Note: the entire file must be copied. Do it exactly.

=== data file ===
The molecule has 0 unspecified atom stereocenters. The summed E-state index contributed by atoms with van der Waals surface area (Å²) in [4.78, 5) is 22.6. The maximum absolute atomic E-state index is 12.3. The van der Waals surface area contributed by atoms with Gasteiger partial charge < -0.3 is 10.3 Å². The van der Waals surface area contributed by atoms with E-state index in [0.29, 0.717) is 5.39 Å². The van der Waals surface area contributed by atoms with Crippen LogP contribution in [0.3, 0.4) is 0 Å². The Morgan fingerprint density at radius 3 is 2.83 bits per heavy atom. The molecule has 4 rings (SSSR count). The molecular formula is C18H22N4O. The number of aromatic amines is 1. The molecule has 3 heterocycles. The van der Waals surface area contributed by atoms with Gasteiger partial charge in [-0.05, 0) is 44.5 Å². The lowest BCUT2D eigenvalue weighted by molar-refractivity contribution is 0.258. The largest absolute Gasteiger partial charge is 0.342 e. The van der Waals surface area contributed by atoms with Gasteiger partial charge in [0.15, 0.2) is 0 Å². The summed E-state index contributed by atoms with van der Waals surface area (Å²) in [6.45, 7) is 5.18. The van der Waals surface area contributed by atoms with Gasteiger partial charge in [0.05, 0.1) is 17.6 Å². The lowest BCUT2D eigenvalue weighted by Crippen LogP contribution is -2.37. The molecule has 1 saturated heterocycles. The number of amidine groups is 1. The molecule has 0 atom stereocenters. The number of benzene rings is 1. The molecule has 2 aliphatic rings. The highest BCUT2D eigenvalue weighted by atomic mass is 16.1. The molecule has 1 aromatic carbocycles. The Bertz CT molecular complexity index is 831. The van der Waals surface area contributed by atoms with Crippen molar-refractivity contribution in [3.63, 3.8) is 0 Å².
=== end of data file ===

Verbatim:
The molecule has 0 unspecified atom stereocenters. The summed E-state index contributed by atoms with van der Waals surface area (Å²) in [4.78, 5) is 22.6. The maximum absolute atomic E-state index is 12.3. The van der Waals surface area contributed by atoms with Gasteiger partial charge < -0.3 is 10.3 Å². The van der Waals surface area contributed by atoms with E-state index in [0.29, 0.717) is 5.39 Å². The van der Waals surface area contributed by atoms with Crippen LogP contribution in [0.3, 0.4) is 0 Å². The Morgan fingerprint density at radius 3 is 2.83 bits per heavy atom. The molecule has 4 rings (SSSR count). The molecular formula is C18H22N4O. The number of aromatic amines is 1. The molecule has 3 heterocycles. The van der Waals surface area contributed by atoms with Gasteiger partial charge in [-0.05, 0) is 44.5 Å². The lowest BCUT2D eigenvalue weighted by molar-refractivity contribution is 0.258. The largest absolute Gasteiger partial charge is 0.342 e. The van der Waals surface area contributed by atoms with Gasteiger partial charge in [0.15, 0.2) is 0 Å². The summed E-state index contributed by atoms with van der Waals surface area (Å²) in [6.45, 7) is 5.18. The van der Waals surface area contributed by atoms with Gasteiger partial charge in [0.05, 0.1) is 17.6 Å². The lowest BCUT2D eigenvalue weighted by Crippen LogP contribution is -2.37. The molecule has 1 saturated heterocycles. The number of amidine groups is 1. The molecule has 0 atom stereocenters. The number of benzene rings is 1. The molecule has 2 aliphatic rings. The highest BCUT2D eigenvalue weighted by atomic mass is 16.1. The molecule has 1 aromatic carbocycles. The Bertz CT molecular complexity index is 831. The van der Waals surface area contributed by atoms with Crippen molar-refractivity contribution in [3.63, 3.8) is 0 Å².